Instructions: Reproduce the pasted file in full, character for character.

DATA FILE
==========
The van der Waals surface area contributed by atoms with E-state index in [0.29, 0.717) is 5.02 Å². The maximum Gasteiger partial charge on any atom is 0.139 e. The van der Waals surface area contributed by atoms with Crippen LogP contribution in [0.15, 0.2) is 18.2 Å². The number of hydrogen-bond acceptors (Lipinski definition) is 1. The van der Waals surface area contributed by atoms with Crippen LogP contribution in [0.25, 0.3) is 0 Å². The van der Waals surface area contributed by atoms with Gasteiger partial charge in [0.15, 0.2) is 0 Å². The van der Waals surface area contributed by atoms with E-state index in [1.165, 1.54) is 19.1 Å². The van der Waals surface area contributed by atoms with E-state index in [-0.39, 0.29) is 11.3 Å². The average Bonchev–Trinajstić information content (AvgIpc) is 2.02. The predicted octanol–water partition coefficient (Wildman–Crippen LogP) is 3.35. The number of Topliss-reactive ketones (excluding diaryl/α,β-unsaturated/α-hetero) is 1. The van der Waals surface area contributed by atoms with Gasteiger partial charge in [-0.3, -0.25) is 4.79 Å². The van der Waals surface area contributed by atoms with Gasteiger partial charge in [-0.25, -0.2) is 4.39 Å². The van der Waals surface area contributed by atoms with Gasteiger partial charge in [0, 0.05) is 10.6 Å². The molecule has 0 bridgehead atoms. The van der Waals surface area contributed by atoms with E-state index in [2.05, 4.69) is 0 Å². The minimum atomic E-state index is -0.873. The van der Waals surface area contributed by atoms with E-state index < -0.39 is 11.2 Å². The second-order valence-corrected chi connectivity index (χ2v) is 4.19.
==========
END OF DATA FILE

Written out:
The van der Waals surface area contributed by atoms with E-state index in [0.29, 0.717) is 5.02 Å². The maximum Gasteiger partial charge on any atom is 0.139 e. The van der Waals surface area contributed by atoms with Crippen LogP contribution in [0.15, 0.2) is 18.2 Å². The number of hydrogen-bond acceptors (Lipinski definition) is 1. The van der Waals surface area contributed by atoms with Crippen LogP contribution in [0.25, 0.3) is 0 Å². The van der Waals surface area contributed by atoms with Gasteiger partial charge in [0.15, 0.2) is 0 Å². The van der Waals surface area contributed by atoms with E-state index in [1.165, 1.54) is 19.1 Å². The van der Waals surface area contributed by atoms with E-state index in [-0.39, 0.29) is 11.3 Å². The average Bonchev–Trinajstić information content (AvgIpc) is 2.02. The predicted octanol–water partition coefficient (Wildman–Crippen LogP) is 3.35. The number of Topliss-reactive ketones (excluding diaryl/α,β-unsaturated/α-hetero) is 1. The van der Waals surface area contributed by atoms with Gasteiger partial charge in [-0.3, -0.25) is 4.79 Å². The van der Waals surface area contributed by atoms with Gasteiger partial charge in [-0.25, -0.2) is 4.39 Å². The van der Waals surface area contributed by atoms with Gasteiger partial charge in [0, 0.05) is 10.6 Å². The molecule has 0 bridgehead atoms. The van der Waals surface area contributed by atoms with E-state index in [2.05, 4.69) is 0 Å². The minimum atomic E-state index is -0.873. The van der Waals surface area contributed by atoms with E-state index < -0.39 is 11.2 Å². The second-order valence-corrected chi connectivity index (χ2v) is 4.19.